They built a small lead that fluctuated between ten and 35 seconds over the next 20 kilometres. Several pairs of riders tried to bridge at various points but were unable to do so.
A more successful chase happened after approximately 55 kilometres. Martin Frazer (Britain Saint Piran Elite Cycling Team), Curtis White (USA Jelly Belly P/B Maxxis), Samuel Tillett (Wales Racing Academy - National Team) and Seán O'Malley (Galway Gerry McVeigh Cars - DoorMotion) set off in pursuit, while at the same time the peloton backed off on its efforts to control things.
Van Dalen had started the day eighth overall, 17 seconds back, and was highly motivated to gain time. His chances were boosted when the chasers made the junction at kilometre 70. The peloton at that point was two minutes and five seconds back, making him very clearly the race leader on the road.
The gap increased to two minutes 37 by Foynes (km. 79), and hovered around that mark for quite some time. Behind, BikeAid, KTM and the Swiss National Team were doing most of the chasing and this gradually eroded the break’s advantage. By kilometre 110, 30 kilometres from the line, it was down to just 48 seconds and dropping further. It increased again to 55 seconds with 25 kilometres to go, but more teams joined the chase and once again swung things the other way.
The pressure began to tell on those in the break. White was dropped by the other five, with O’Malley slipping back soon afterwards. That left Townsend, van Engelen, van Dalen and Tillet out front and trying to stay clear. The peloton continued to close and as the gap dropped below 20 seconds, the break split and Townsend and van Dalen – who had been the first two to attack hours earlier – pushed on out front. They were finally caught eight kilometres from the finish.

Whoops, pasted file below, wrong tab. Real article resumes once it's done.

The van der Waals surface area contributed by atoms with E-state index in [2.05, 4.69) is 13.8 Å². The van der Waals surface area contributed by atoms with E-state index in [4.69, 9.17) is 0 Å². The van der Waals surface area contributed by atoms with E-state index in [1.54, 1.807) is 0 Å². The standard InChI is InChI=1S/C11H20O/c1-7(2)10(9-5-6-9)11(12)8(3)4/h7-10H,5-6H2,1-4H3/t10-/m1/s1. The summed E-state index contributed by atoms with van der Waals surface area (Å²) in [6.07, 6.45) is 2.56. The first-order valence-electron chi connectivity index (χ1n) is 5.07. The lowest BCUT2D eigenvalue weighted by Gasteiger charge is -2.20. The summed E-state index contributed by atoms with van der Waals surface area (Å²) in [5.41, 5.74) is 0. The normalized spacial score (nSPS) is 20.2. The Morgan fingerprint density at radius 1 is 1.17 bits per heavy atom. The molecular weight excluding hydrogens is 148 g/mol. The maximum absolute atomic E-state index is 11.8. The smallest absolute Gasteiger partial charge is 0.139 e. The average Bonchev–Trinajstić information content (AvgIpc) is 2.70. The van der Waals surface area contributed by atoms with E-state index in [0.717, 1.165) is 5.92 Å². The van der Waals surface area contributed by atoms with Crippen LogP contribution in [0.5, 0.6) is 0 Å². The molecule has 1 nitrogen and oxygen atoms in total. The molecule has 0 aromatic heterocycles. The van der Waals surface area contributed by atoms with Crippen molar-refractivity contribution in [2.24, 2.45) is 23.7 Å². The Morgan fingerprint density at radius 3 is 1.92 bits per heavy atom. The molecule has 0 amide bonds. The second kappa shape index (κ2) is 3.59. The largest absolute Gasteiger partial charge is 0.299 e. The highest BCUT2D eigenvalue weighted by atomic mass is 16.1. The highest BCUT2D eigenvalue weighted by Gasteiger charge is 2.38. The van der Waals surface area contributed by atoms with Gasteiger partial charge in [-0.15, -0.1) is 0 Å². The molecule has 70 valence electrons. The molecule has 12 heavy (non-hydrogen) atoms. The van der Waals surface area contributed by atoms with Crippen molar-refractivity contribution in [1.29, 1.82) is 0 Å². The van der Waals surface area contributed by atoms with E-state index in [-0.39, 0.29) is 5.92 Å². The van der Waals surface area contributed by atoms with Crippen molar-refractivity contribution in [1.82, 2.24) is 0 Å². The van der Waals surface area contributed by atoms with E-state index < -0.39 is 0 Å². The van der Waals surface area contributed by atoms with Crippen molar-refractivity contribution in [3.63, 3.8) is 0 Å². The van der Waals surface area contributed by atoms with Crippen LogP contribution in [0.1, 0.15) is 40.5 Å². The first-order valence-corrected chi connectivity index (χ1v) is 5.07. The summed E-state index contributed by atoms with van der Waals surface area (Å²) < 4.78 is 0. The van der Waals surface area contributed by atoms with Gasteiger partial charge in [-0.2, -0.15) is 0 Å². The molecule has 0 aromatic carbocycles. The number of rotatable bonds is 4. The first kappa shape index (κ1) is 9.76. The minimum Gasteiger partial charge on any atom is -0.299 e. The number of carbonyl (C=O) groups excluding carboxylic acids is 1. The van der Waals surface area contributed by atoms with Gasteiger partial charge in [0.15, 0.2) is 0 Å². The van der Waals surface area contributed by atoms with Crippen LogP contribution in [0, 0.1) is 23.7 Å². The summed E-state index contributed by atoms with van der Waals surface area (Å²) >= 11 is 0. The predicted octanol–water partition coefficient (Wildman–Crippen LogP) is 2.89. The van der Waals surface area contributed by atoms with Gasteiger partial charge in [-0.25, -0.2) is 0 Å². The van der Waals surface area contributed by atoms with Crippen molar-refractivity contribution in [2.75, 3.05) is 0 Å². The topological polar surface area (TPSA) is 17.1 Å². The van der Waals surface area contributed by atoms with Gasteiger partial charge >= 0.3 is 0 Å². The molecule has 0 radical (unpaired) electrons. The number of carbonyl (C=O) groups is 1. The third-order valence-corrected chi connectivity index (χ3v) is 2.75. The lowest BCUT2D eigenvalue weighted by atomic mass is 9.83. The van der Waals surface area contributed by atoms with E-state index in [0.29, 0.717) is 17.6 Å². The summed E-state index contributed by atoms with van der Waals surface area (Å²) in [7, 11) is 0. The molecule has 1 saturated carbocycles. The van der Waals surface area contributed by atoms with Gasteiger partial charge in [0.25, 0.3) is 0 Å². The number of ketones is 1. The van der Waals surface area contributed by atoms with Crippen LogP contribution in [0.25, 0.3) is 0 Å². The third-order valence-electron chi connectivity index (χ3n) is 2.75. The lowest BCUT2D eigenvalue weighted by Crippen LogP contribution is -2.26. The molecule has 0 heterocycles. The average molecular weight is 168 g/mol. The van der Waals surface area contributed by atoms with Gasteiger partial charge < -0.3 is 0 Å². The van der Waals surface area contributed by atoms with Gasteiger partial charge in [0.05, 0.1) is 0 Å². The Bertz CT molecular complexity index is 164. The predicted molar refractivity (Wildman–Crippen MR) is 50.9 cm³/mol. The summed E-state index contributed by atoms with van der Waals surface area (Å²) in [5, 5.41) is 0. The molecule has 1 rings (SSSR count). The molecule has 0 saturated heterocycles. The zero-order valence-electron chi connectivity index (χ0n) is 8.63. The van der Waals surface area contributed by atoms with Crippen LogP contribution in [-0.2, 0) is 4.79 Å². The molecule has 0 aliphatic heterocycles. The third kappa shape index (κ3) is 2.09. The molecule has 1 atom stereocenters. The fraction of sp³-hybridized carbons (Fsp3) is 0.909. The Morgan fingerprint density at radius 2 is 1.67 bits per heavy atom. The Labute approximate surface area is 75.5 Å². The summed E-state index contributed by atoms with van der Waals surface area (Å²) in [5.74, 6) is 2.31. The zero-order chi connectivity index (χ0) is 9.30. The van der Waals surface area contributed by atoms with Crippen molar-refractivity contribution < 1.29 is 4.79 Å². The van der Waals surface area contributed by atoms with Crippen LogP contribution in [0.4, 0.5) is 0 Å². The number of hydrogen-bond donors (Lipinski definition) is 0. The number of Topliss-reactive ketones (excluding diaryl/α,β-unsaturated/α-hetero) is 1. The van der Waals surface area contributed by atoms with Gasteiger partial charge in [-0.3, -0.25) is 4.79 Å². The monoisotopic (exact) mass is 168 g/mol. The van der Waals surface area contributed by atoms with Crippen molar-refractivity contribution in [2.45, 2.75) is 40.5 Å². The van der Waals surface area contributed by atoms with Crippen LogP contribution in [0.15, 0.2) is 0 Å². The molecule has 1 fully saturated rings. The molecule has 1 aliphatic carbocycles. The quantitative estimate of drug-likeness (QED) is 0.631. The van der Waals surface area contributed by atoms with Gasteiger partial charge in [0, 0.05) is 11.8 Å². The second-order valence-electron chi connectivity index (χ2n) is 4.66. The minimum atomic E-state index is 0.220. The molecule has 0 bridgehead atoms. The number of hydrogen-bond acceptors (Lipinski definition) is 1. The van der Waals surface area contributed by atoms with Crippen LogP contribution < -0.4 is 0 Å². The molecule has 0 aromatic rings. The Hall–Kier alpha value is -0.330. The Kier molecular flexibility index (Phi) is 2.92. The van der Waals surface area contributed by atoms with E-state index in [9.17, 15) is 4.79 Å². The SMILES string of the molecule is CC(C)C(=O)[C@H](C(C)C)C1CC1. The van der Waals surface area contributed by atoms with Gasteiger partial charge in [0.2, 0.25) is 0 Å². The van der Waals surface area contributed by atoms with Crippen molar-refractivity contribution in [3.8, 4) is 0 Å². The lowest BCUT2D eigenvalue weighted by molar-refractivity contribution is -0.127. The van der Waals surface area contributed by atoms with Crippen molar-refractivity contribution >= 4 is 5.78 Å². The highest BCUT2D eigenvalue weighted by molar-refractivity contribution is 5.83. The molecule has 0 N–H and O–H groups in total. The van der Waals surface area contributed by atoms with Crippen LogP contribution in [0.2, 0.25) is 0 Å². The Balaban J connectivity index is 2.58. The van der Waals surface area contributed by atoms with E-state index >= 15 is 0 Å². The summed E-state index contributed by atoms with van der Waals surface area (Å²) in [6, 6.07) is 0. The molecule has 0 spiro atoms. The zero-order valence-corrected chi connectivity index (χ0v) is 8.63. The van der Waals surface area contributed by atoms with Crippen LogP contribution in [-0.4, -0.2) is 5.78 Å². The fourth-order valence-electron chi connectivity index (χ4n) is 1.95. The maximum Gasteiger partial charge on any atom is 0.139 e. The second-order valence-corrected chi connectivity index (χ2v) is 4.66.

Other riders tried to get clear but the sprinters’ teams kept things together. Bugter was quickest in the gallop to the line, with McCarthy best of the Irish and Cigala first county team rider.
Bugter builds his advantage in the points competition, while Lukas Ruegg (Switzerland National Team) 15 points is best climber.
Paidi O'Brien (Dublin Team Gerard DHL) is best overall Irish county rider, Ghys is best under 23 and Raymond Cullen (Tipperary Panduit) is best category two competitor.
The Switzerland National Team is best international squad while Westmeath-Viner-Caremark-Pactimo is best of the Irish teams.
Wednesday’s fourth stage is one of the most difficult of the race, with eight climbs littered along the 153 kilometres between Listowel and Glengarrif. These include the second category climbs of Ladies View, Molls Gap and Garranes, plus the first category Healy Pass.
The slopes are guaranteed to fragment the bunch and cause chaos, while 25 mainly flat kilometres to the finish could see a regrouping of sorts.
|Luuc Bugter Delta Team Netherlands Stage winner and holder of points jersey|
|Lucas Carstensen Germany Bike Aid 2nd in stage and wearer of stage winners jersey|
|Lindsay De Vylder Belgium National Team 3rd for the second day running|